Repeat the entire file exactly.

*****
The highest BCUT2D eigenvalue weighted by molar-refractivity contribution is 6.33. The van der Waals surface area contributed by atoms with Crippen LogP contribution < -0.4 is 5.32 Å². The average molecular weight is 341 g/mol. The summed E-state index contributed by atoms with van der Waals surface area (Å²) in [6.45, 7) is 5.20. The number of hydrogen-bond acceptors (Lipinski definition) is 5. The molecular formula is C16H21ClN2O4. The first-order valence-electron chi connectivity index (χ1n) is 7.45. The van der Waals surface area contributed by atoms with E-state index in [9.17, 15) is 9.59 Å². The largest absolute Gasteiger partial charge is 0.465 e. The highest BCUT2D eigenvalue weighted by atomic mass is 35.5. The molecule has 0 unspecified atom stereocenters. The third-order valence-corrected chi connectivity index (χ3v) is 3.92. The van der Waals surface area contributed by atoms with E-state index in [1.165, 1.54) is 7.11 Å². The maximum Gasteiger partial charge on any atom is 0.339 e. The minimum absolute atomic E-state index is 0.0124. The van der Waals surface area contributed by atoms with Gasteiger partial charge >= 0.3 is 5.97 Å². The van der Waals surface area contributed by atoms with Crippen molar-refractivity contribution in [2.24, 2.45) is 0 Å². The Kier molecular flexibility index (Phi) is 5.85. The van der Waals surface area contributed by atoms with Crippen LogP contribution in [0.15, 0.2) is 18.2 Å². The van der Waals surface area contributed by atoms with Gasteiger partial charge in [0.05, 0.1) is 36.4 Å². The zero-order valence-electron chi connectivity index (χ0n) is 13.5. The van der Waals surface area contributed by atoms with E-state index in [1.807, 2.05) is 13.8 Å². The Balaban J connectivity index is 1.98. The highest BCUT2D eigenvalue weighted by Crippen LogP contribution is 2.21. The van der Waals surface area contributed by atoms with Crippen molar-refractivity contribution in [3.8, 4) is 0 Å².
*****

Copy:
The highest BCUT2D eigenvalue weighted by molar-refractivity contribution is 6.33. The van der Waals surface area contributed by atoms with Crippen LogP contribution < -0.4 is 5.32 Å². The average molecular weight is 341 g/mol. The summed E-state index contributed by atoms with van der Waals surface area (Å²) in [6.45, 7) is 5.20. The number of hydrogen-bond acceptors (Lipinski definition) is 5. The molecular formula is C16H21ClN2O4. The first-order valence-electron chi connectivity index (χ1n) is 7.45. The van der Waals surface area contributed by atoms with E-state index in [9.17, 15) is 9.59 Å². The largest absolute Gasteiger partial charge is 0.465 e. The highest BCUT2D eigenvalue weighted by atomic mass is 35.5. The molecule has 0 unspecified atom stereocenters. The third-order valence-corrected chi connectivity index (χ3v) is 3.92. The van der Waals surface area contributed by atoms with E-state index in [1.165, 1.54) is 7.11 Å². The maximum Gasteiger partial charge on any atom is 0.339 e. The minimum absolute atomic E-state index is 0.0124. The van der Waals surface area contributed by atoms with Gasteiger partial charge >= 0.3 is 5.97 Å². The van der Waals surface area contributed by atoms with Crippen molar-refractivity contribution in [2.24, 2.45) is 0 Å². The Kier molecular flexibility index (Phi) is 5.85. The van der Waals surface area contributed by atoms with Crippen LogP contribution in [0.15, 0.2) is 18.2 Å². The van der Waals surface area contributed by atoms with Gasteiger partial charge in [0.05, 0.1) is 36.4 Å². The zero-order valence-electron chi connectivity index (χ0n) is 13.5. The van der Waals surface area contributed by atoms with E-state index in [1.807, 2.05) is 13.8 Å². The Balaban J connectivity index is 1.98. The highest BCUT2D eigenvalue weighted by Crippen LogP contribution is 2.21. The van der Waals surface area contributed by atoms with Crippen molar-refractivity contribution in [3.8, 4) is 0 Å².